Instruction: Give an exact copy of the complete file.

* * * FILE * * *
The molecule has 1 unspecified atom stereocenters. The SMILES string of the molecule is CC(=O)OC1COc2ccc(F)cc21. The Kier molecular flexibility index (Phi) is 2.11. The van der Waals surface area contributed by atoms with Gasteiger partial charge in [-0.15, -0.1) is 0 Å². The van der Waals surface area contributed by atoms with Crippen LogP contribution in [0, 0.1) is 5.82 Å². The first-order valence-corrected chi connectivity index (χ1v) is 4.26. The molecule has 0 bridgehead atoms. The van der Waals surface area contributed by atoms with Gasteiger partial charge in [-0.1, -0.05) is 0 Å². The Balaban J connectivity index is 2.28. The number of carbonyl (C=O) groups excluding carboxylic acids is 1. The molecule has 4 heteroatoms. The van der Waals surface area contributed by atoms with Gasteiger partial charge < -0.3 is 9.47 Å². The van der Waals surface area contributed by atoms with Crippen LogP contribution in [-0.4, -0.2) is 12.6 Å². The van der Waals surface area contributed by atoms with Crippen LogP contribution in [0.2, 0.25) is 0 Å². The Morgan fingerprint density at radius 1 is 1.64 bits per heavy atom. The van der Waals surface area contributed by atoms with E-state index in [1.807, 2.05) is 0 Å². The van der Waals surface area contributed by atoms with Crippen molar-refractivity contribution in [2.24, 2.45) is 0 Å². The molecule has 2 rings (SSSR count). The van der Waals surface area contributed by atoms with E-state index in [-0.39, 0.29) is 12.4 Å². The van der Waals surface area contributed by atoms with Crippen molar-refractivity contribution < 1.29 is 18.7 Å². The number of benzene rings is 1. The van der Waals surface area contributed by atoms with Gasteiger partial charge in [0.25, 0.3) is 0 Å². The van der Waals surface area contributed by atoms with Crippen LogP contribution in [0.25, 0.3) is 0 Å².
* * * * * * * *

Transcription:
The molecule has 1 unspecified atom stereocenters. The SMILES string of the molecule is CC(=O)OC1COc2ccc(F)cc21. The Kier molecular flexibility index (Phi) is 2.11. The van der Waals surface area contributed by atoms with Gasteiger partial charge in [-0.15, -0.1) is 0 Å². The van der Waals surface area contributed by atoms with Crippen LogP contribution in [0, 0.1) is 5.82 Å². The first-order valence-corrected chi connectivity index (χ1v) is 4.26. The molecule has 0 bridgehead atoms. The van der Waals surface area contributed by atoms with Gasteiger partial charge in [-0.1, -0.05) is 0 Å². The Balaban J connectivity index is 2.28. The number of carbonyl (C=O) groups excluding carboxylic acids is 1. The molecule has 4 heteroatoms. The van der Waals surface area contributed by atoms with Gasteiger partial charge < -0.3 is 9.47 Å². The van der Waals surface area contributed by atoms with Crippen LogP contribution in [-0.4, -0.2) is 12.6 Å². The van der Waals surface area contributed by atoms with Crippen LogP contribution in [0.2, 0.25) is 0 Å². The Morgan fingerprint density at radius 1 is 1.64 bits per heavy atom. The van der Waals surface area contributed by atoms with E-state index in [1.807, 2.05) is 0 Å². The van der Waals surface area contributed by atoms with Crippen molar-refractivity contribution in [2.24, 2.45) is 0 Å². The molecule has 2 rings (SSSR count). The van der Waals surface area contributed by atoms with E-state index in [-0.39, 0.29) is 12.4 Å². The van der Waals surface area contributed by atoms with Crippen molar-refractivity contribution < 1.29 is 18.7 Å². The number of benzene rings is 1. The van der Waals surface area contributed by atoms with Gasteiger partial charge in [0.25, 0.3) is 0 Å². The van der Waals surface area contributed by atoms with Crippen LogP contribution in [0.25, 0.3) is 0 Å².